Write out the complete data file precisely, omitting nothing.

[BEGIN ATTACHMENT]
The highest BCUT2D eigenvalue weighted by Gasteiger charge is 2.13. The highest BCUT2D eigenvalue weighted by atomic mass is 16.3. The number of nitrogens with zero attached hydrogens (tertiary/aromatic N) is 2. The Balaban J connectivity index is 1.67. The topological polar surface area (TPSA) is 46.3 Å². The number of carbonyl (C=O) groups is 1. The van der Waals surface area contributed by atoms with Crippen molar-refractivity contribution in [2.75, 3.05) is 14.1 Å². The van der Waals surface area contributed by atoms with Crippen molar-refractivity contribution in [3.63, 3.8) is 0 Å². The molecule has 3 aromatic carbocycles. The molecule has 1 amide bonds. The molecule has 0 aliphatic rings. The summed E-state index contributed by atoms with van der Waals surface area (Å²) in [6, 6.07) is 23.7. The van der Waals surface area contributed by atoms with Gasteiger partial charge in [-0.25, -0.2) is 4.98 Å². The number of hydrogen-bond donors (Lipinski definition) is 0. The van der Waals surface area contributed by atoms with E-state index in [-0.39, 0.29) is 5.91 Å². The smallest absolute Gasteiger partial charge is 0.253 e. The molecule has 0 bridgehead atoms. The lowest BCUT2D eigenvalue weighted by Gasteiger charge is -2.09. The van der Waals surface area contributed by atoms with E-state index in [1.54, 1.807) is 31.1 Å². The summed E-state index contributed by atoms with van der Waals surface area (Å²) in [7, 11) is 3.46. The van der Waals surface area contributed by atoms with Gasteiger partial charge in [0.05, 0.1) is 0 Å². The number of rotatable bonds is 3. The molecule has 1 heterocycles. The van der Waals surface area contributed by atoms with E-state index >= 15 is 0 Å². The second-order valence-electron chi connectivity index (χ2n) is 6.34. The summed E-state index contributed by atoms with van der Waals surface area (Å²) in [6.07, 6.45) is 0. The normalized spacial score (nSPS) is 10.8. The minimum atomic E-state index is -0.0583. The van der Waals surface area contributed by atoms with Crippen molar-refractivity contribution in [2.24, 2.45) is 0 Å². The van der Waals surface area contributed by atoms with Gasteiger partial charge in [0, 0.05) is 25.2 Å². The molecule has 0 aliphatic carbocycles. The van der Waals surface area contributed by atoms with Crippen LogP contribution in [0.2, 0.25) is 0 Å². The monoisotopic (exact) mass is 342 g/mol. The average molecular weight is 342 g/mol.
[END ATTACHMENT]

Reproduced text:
The highest BCUT2D eigenvalue weighted by Gasteiger charge is 2.13. The highest BCUT2D eigenvalue weighted by atomic mass is 16.3. The number of nitrogens with zero attached hydrogens (tertiary/aromatic N) is 2. The Balaban J connectivity index is 1.67. The topological polar surface area (TPSA) is 46.3 Å². The number of carbonyl (C=O) groups is 1. The van der Waals surface area contributed by atoms with Crippen molar-refractivity contribution in [2.75, 3.05) is 14.1 Å². The van der Waals surface area contributed by atoms with Crippen molar-refractivity contribution in [3.63, 3.8) is 0 Å². The molecule has 3 aromatic carbocycles. The molecule has 1 amide bonds. The molecule has 0 aliphatic rings. The summed E-state index contributed by atoms with van der Waals surface area (Å²) in [6, 6.07) is 23.7. The van der Waals surface area contributed by atoms with Gasteiger partial charge in [-0.25, -0.2) is 4.98 Å². The number of hydrogen-bond donors (Lipinski definition) is 0. The van der Waals surface area contributed by atoms with E-state index in [-0.39, 0.29) is 5.91 Å². The smallest absolute Gasteiger partial charge is 0.253 e. The molecule has 0 bridgehead atoms. The lowest BCUT2D eigenvalue weighted by Gasteiger charge is -2.09. The van der Waals surface area contributed by atoms with E-state index in [1.54, 1.807) is 31.1 Å². The summed E-state index contributed by atoms with van der Waals surface area (Å²) in [7, 11) is 3.46. The van der Waals surface area contributed by atoms with Gasteiger partial charge in [0.05, 0.1) is 0 Å². The number of rotatable bonds is 3. The molecule has 1 heterocycles. The van der Waals surface area contributed by atoms with E-state index >= 15 is 0 Å². The second-order valence-electron chi connectivity index (χ2n) is 6.34. The summed E-state index contributed by atoms with van der Waals surface area (Å²) in [6.07, 6.45) is 0. The normalized spacial score (nSPS) is 10.8. The minimum atomic E-state index is -0.0583. The van der Waals surface area contributed by atoms with Crippen molar-refractivity contribution in [2.24, 2.45) is 0 Å². The van der Waals surface area contributed by atoms with Gasteiger partial charge in [0, 0.05) is 25.2 Å². The molecule has 0 aliphatic carbocycles. The van der Waals surface area contributed by atoms with Crippen LogP contribution in [0.2, 0.25) is 0 Å². The monoisotopic (exact) mass is 342 g/mol. The average molecular weight is 342 g/mol.